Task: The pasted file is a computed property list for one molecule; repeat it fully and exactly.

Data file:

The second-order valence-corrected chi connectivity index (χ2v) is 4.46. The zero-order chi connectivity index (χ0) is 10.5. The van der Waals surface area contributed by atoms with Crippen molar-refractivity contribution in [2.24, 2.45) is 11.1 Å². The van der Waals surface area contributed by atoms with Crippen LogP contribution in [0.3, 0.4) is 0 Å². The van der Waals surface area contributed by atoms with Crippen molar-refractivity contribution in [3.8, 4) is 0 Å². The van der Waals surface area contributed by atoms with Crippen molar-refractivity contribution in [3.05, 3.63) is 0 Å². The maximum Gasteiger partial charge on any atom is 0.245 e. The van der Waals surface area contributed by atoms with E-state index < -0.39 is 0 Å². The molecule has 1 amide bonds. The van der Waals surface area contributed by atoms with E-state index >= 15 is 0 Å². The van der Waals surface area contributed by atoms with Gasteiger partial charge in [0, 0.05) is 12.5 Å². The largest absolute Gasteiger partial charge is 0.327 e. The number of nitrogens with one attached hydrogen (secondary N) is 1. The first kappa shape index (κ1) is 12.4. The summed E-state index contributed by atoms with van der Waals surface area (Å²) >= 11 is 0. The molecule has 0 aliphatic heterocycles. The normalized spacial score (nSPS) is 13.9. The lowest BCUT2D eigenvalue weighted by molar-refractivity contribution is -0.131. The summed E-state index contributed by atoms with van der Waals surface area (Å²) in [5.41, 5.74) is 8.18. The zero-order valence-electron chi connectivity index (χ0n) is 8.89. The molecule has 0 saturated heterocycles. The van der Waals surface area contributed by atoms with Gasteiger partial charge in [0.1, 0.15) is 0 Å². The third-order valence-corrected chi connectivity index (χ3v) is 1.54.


The second-order valence-corrected chi connectivity index (χ2v) is 4.46. The zero-order chi connectivity index (χ0) is 10.5. The van der Waals surface area contributed by atoms with Crippen molar-refractivity contribution in [2.24, 2.45) is 11.1 Å². The van der Waals surface area contributed by atoms with Crippen LogP contribution in [0.3, 0.4) is 0 Å². The van der Waals surface area contributed by atoms with Crippen molar-refractivity contribution in [3.8, 4) is 0 Å². The van der Waals surface area contributed by atoms with Crippen molar-refractivity contribution in [3.05, 3.63) is 0 Å². The maximum Gasteiger partial charge on any atom is 0.245 e. The van der Waals surface area contributed by atoms with E-state index < -0.39 is 0 Å². The molecule has 1 amide bonds. The van der Waals surface area contributed by atoms with E-state index >= 15 is 0 Å². The van der Waals surface area contributed by atoms with Gasteiger partial charge in [0, 0.05) is 12.5 Å². The largest absolute Gasteiger partial charge is 0.327 e. The number of nitrogens with one attached hydrogen (secondary N) is 1. The first kappa shape index (κ1) is 12.4. The summed E-state index contributed by atoms with van der Waals surface area (Å²) >= 11 is 0. The molecule has 0 aliphatic heterocycles. The normalized spacial score (nSPS) is 13.9. The lowest BCUT2D eigenvalue weighted by molar-refractivity contribution is -0.131. The summed E-state index contributed by atoms with van der Waals surface area (Å²) in [5.41, 5.74) is 8.18. The zero-order valence-electron chi connectivity index (χ0n) is 8.89. The molecule has 0 saturated heterocycles. The van der Waals surface area contributed by atoms with Gasteiger partial charge in [0.1, 0.15) is 0 Å². The third-order valence-corrected chi connectivity index (χ3v) is 1.54.